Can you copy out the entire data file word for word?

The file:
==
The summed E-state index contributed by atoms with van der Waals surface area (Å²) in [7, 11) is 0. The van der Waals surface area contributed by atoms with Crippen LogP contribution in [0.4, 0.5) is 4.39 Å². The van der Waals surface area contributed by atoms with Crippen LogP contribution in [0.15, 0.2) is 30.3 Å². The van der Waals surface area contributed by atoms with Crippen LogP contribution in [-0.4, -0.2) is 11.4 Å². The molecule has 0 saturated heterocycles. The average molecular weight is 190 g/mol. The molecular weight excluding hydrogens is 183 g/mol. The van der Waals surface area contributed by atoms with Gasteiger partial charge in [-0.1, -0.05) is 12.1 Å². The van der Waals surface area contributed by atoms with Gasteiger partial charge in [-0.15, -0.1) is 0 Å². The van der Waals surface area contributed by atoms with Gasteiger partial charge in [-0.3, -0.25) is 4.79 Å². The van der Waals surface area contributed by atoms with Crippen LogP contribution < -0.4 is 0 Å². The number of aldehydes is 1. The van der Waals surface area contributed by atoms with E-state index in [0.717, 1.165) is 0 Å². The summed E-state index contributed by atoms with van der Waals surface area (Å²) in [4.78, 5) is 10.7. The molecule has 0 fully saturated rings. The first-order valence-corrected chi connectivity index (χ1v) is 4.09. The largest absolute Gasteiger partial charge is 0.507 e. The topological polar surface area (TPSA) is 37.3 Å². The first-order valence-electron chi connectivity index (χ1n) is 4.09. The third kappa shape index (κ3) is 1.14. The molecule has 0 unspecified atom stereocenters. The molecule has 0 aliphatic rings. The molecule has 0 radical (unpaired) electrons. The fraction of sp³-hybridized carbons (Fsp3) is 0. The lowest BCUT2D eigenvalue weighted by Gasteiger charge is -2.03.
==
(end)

The summed E-state index contributed by atoms with van der Waals surface area (Å²) in [7, 11) is 0. The van der Waals surface area contributed by atoms with Crippen LogP contribution in [0.4, 0.5) is 4.39 Å². The van der Waals surface area contributed by atoms with Crippen LogP contribution in [0.15, 0.2) is 30.3 Å². The van der Waals surface area contributed by atoms with Crippen LogP contribution in [-0.4, -0.2) is 11.4 Å². The molecule has 0 saturated heterocycles. The average molecular weight is 190 g/mol. The molecular weight excluding hydrogens is 183 g/mol. The van der Waals surface area contributed by atoms with Gasteiger partial charge in [-0.1, -0.05) is 12.1 Å². The van der Waals surface area contributed by atoms with Gasteiger partial charge in [-0.15, -0.1) is 0 Å². The van der Waals surface area contributed by atoms with Gasteiger partial charge in [-0.3, -0.25) is 4.79 Å². The van der Waals surface area contributed by atoms with Crippen LogP contribution < -0.4 is 0 Å². The number of aldehydes is 1. The van der Waals surface area contributed by atoms with E-state index in [0.717, 1.165) is 0 Å². The summed E-state index contributed by atoms with van der Waals surface area (Å²) in [4.78, 5) is 10.7. The molecule has 0 fully saturated rings. The first-order valence-corrected chi connectivity index (χ1v) is 4.09. The largest absolute Gasteiger partial charge is 0.507 e. The topological polar surface area (TPSA) is 37.3 Å². The first-order valence-electron chi connectivity index (χ1n) is 4.09. The third kappa shape index (κ3) is 1.14. The molecule has 0 unspecified atom stereocenters. The molecule has 0 aliphatic rings. The molecule has 0 radical (unpaired) electrons. The fraction of sp³-hybridized carbons (Fsp3) is 0. The lowest BCUT2D eigenvalue weighted by Gasteiger charge is -2.03.